For an allergy sufferer, a truly liveable city is one in which environmental factors that trigger allergic responses are minimal or non-existent.
It's a city that elevates health, happiness and quality of life for its citizens.
At Allergy New Zealand, we are about to enter our busiest period of the year - the allergy season.
While most people will be celebrating the end of what has been a long winter, a third of the country - therefore around 500,000 Aucklanders - are pulling out the tissues in preparation for the arrival of a new round of ailments caused by seasonal allergic rhinitis, or hay fever.
Five hundred thousand Aucklanders are about to sniff and sneeze their way through spring and summer with itchy eyes and, for the more unfortunate, nose bleeds, headaches, nausea and dizziness.
Per capita, New Zealand is among the highest hay fever-suffering countries in the world.
A major hay fever aggravator in New Zealand is pollen - specifically wind-borne pollen.
In New Zealand our clean-greenness is a source of immense national pride.
Not only is it a driver of international tourism, it's had an impact on our lifestyle and our psyches.
We are an outdoorsy people.
However our green outlook has come at a huge cost to allergy sufferers.
More trees and grass means more pollen and, subsequently, our proximity to the sea means we are a windy nation: airborne pollen has a very regular bus.
But it's not just irritating for sufferers - this common allergy is a heavy weight on our health system.
Allergic rhinitis has been found to be an extremely common trigger for asthma in both children and adults - it can exacerbate asthma and make diagnoses more difficult.
Patients with allergic rhinitis also suffer more frequent and prolonged respiratory infections.
Persistent symptoms and poor quality sleep can result in lethargy, poor concentration and behavioural changes. It can increase sleep apnoea. It can impact learning for young children.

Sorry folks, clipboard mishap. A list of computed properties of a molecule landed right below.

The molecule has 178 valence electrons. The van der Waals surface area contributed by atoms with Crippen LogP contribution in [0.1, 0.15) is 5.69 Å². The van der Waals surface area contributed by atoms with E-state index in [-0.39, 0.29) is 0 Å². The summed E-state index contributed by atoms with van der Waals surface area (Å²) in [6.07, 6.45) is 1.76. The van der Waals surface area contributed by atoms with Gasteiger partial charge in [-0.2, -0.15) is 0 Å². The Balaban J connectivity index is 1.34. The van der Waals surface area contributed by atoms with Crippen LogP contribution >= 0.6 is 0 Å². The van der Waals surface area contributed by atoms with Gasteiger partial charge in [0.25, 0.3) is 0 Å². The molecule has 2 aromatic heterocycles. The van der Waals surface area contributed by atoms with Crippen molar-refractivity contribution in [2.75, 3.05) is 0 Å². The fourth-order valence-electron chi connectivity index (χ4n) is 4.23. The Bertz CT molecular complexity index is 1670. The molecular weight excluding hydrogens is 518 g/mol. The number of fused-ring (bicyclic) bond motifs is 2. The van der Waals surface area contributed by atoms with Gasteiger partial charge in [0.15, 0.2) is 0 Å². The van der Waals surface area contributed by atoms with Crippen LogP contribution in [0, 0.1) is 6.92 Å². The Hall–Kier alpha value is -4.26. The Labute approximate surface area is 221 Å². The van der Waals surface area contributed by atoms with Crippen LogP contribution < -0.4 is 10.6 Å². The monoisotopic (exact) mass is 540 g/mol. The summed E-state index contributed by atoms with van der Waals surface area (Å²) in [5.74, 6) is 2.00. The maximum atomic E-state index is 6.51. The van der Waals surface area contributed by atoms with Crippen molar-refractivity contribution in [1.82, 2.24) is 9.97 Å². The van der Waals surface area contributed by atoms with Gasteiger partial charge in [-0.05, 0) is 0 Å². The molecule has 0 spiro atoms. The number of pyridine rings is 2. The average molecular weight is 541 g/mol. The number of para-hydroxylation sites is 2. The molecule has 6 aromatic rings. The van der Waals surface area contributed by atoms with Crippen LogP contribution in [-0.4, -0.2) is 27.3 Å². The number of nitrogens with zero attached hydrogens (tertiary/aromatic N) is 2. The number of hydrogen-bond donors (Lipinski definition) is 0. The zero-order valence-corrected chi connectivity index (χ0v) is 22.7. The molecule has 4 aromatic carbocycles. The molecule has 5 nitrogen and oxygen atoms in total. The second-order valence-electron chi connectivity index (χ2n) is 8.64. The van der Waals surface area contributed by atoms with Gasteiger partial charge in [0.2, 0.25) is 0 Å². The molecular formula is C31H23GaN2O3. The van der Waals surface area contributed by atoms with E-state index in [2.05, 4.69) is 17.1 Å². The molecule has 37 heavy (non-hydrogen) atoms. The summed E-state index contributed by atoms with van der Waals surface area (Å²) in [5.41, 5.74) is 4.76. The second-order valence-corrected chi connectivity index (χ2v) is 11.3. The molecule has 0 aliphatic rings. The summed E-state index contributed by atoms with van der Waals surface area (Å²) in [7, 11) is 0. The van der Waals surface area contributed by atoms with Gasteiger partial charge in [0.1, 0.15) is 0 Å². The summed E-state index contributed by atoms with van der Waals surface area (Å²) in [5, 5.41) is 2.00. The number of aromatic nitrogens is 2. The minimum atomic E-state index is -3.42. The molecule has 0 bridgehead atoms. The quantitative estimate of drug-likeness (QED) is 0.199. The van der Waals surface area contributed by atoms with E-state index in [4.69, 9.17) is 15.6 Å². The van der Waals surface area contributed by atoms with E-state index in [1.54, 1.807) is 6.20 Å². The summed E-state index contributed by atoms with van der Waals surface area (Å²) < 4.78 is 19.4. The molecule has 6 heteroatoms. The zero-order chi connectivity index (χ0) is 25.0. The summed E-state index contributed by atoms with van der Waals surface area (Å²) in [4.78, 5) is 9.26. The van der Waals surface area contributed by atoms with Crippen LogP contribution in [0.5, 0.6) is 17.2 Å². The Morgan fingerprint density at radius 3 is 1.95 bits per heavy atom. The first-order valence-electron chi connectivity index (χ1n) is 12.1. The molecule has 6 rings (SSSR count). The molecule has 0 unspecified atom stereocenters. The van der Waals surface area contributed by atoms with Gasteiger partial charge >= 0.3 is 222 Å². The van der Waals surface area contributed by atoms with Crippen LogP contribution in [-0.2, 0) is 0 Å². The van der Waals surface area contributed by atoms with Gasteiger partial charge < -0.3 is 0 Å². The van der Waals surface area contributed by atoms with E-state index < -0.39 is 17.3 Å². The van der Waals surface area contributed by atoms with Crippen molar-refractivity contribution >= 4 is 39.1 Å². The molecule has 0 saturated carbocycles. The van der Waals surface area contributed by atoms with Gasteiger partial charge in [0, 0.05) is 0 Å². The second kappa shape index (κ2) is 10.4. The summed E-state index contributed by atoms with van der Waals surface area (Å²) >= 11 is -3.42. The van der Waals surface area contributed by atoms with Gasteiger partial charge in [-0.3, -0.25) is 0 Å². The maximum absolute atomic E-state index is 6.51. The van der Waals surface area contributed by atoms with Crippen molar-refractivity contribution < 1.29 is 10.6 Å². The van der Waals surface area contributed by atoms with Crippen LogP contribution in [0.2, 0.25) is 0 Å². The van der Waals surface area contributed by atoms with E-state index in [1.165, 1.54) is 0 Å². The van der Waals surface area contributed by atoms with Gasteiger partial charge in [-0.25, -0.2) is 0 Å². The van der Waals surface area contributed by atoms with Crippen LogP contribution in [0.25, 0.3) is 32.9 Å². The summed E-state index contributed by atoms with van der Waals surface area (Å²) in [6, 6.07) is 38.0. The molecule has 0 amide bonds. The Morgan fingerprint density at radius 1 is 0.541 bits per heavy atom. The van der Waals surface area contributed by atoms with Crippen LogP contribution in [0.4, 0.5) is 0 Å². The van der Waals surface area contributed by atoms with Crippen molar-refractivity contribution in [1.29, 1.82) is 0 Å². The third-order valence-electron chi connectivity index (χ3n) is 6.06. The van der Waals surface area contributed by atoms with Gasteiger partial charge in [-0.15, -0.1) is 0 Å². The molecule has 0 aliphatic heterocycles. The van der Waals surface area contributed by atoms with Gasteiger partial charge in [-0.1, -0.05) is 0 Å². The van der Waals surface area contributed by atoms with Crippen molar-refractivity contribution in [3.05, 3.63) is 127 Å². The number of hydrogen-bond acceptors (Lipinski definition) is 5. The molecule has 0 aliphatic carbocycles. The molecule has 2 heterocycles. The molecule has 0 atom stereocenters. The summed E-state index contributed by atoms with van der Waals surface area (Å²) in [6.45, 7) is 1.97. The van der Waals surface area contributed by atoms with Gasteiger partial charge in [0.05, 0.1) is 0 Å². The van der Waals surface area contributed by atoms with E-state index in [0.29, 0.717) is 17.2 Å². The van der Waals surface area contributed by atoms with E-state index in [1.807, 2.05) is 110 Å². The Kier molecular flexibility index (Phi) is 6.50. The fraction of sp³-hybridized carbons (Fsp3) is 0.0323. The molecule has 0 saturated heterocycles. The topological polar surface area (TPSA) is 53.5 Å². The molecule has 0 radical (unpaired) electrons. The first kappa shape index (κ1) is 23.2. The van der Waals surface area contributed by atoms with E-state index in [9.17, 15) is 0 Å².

There are a few things we are asking the Auckland Council to consider.
The first is in all green planning and landscape development to consider the impact allergenic pollen production has on Aucklanders now and into the future.
Remove the likely culprits, plant a diverse range of species, choose female plants or plants with low allergy impact, and exercise control and maintenance strategies with allergy-conscious botanists and gardeners.
The second is about grass.
Long, uncut grass produces higher levels of pollen.
As a city, we love our parks and green spaces however the council need to make sure grass length and quality is under control.
Ideally, we'd like the Council to take back responsibility for mowing residential grass verges, particularly in the lead up to and during the allergy season.
We also appeal to the council to investigate the potential impact climate change could have on pollen production and allergy seasons into the future.
At the end of last year, the Christchurch City Council agreed to remove birch trees on council-owned land, where residents could prove the trees are the cause of allergy symptoms.
The birch is a well-known producer of a highly allergenic pollen, which exasperates hay fever, among other responses.
While the decision is not supported by all Cantabrians - of course, they're cutting down trees - the Christchurch City Council made that decision to increase the quality of life for allergy sufferers and that is commendable.
We hope in five, 10 and certainly 20 years' time that hay fever sufferers in Auckland can spend spring and summer outdoors without discomfort.
We hope the Auckland Plan will develop an Auckland that is clean, green and sneeze-free.
• Mark Dixon is chief executive of Allergy New Zealand